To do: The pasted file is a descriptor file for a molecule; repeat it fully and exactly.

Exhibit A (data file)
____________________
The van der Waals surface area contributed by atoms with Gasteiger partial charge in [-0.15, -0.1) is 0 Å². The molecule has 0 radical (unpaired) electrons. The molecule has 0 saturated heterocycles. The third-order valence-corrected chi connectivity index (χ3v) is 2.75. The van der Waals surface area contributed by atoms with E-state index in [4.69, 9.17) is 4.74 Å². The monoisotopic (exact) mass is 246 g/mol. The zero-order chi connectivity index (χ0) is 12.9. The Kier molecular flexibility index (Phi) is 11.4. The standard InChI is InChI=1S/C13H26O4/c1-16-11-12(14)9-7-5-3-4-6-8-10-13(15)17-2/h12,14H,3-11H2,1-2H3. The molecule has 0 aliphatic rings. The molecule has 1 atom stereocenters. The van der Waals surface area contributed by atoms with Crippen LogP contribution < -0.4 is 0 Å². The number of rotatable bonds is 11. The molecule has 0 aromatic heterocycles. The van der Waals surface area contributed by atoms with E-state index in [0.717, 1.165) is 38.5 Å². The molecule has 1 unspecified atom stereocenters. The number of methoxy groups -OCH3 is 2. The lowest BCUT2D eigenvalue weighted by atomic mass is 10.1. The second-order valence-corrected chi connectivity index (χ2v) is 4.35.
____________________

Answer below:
The van der Waals surface area contributed by atoms with Gasteiger partial charge in [-0.15, -0.1) is 0 Å². The molecule has 0 radical (unpaired) electrons. The molecule has 0 saturated heterocycles. The third-order valence-corrected chi connectivity index (χ3v) is 2.75. The van der Waals surface area contributed by atoms with E-state index in [4.69, 9.17) is 4.74 Å². The monoisotopic (exact) mass is 246 g/mol. The zero-order chi connectivity index (χ0) is 12.9. The Kier molecular flexibility index (Phi) is 11.4. The standard InChI is InChI=1S/C13H26O4/c1-16-11-12(14)9-7-5-3-4-6-8-10-13(15)17-2/h12,14H,3-11H2,1-2H3. The molecule has 0 aliphatic rings. The molecule has 1 atom stereocenters. The van der Waals surface area contributed by atoms with Crippen LogP contribution < -0.4 is 0 Å². The number of rotatable bonds is 11. The molecule has 0 aromatic heterocycles. The van der Waals surface area contributed by atoms with E-state index in [0.717, 1.165) is 38.5 Å². The molecule has 1 unspecified atom stereocenters. The number of methoxy groups -OCH3 is 2. The lowest BCUT2D eigenvalue weighted by atomic mass is 10.1. The second-order valence-corrected chi connectivity index (χ2v) is 4.35.